When Jennifer Lee was born, her parents were told she may never walk or talk, but this year she became the first Yorkshire woman to represent the UK in the Special Olympics World Winter Games.
When Jenny was around 9-months-old, brain scans revealed she had an abnormality. Her mum and dad were lead to believe she probably wouldn’t achieve a normal life.
They were still determined to give Jenny every chance to succeed, and today the 20-year-old defies the bleak prognosis given when she was young.
In March Jenny placed 4th at the Special Olympics 2017 World Winter Games in Austria. Jenny is also the first Yorkshire woman ever to represent her country at the event.
Mum Helena says she has always showed extraordinary determination. After her third birthday Jenny was walking with a frame, and her parents decided to enrol her in dance and swimming classes to help with strength and balance.
At this age Jenny was also confirmed deaf and given hearing aids. By the age of 12, her hearing had deteriorated to such an extent that she required surgery. Cochlear implant surgery meant Jenny could hear new sounds - for the first time she was able to listen to birdsong. But her balance was still failing.
Helena is a skater herself and felt her daughter’s balance and gait might benefit from ice skating, so following a physiotherapy consultation they decided to give it a try.
Helena said: “We knew ice skating would be a whole new challenge for Jenny, who had a lot of trouble coping with balance and coordination due to her brain defect and hearing loss.
“But it was when Jenny tried skating that we really saw her incredible determination shine through. She spent a lot of time falling over at first and could have easily thrown in the towel.
“But she persevered and quickly gained confidence. Her love of music and dancing certainly helped and gradually her skating improved - she came to love it more than anything else.
“Because of Jenny’s disability she can have trouble gauging where sounds are coming from in an echoing rink, so it’s also given her much better levels of self-awareness and concentration.
“More than this though, figure skating has had a huge impact upon so many aspects of her day-to-day life.
“She has learned to be organised and motivated. She trains three times a week with her coach and during the weekend, when most people are in bed at 6am, Jenny is on the ice.
“She absolutely amazes us - her family - and her peers with her determination, and she never stops having fun on the ice. We’re immensely proud of what she has achieved.”
Jenny fits 6-8 hours of skating per week at her local Ice Arena in Bradford around a college course and a part time job in McDonalds, where she works as a customer care team member.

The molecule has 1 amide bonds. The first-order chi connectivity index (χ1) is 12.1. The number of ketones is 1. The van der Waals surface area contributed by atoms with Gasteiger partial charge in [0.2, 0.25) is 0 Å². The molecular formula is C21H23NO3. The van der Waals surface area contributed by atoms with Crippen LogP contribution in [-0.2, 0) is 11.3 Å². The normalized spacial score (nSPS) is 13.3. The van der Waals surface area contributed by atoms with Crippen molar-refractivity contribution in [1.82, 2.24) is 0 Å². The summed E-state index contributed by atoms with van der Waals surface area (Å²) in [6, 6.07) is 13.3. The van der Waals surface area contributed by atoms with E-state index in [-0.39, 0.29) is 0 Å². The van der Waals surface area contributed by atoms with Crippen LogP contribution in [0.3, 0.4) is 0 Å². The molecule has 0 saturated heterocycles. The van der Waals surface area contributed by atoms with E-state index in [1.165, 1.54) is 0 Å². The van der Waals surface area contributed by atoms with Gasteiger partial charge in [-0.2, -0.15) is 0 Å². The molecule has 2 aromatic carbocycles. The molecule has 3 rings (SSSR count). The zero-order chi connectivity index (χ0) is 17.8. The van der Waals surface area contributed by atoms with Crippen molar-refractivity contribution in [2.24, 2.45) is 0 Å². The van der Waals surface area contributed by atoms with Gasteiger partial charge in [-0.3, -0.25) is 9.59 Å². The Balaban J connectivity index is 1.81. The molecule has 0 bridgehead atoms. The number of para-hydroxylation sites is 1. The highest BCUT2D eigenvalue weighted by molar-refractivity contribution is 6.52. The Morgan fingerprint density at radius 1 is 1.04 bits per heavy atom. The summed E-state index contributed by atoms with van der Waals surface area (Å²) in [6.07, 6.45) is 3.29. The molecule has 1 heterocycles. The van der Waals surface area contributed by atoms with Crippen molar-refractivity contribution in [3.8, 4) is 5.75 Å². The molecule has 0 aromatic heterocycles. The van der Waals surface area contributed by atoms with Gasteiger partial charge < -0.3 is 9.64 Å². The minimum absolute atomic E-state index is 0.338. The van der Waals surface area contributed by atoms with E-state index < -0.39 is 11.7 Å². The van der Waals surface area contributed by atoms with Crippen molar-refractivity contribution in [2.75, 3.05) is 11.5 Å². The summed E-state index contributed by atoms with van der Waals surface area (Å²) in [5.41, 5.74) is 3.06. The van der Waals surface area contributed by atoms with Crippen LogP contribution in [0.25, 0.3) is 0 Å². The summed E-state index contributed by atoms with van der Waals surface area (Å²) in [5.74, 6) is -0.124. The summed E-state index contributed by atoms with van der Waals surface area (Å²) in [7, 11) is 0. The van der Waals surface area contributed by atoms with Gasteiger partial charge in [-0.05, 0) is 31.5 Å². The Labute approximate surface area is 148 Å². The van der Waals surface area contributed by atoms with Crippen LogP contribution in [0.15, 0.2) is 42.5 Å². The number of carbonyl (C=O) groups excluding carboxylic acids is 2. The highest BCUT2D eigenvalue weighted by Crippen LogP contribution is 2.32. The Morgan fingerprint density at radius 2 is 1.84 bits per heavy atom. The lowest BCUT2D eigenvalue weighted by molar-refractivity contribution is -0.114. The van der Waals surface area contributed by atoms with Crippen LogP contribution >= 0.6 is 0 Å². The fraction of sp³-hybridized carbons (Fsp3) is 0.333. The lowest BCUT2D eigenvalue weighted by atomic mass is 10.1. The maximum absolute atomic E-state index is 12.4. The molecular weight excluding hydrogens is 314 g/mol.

Jenny’s older sister, Occupational Therapist Hannah, 23, also skates and has been a big support. She helps transport Jenny during the dark mornings and the sisters help and encourage each other with their skating too.
Hannah said: “It’s through the sport that Jenny has learned to talk to people, to listen and work hard.
“Skills we take for granted, like using public transport, have been a big challenge for her. If it wasn’t for wanting to get to the rink when we couldn’t give her transport, she would never have set foot on a bus or train on her own.”
Jenny has been joined as a member of the Special Olympics for the last four years. Since 2012 has also placed 1st each year consecutively in the Inclusive Skating competition (Dumfries competition).
In 2014 Jenny competed in Iceland, and was awarded a gold medal by the President. In 2016 she qualified for the Special Olympics Winter Games and received an award from Bradford Ice Skating Club to recognise this success.
Now, far from being unable to lead a regular life, the down to earth Yorkshire girl has skated for Great Britain at the prestigious Special Olympics 2017 World Winter Games.
Jenny said: “I feel really proud to have skated for my country. The team is like my family and we have great times together.
“The ice rink is like my second home. I really am living the dream and I would like to say a big thank you to my coaches, Pippa Pickard and Adrian Jack.
“It hasn’t always been easy and they helped me to do my best. I know if I work hard I will keep getting better."
She adds: “I think it’s important for people to know that it doesn’t matter if you have a disability - just go and enjoy yourself and be proud of who you are.”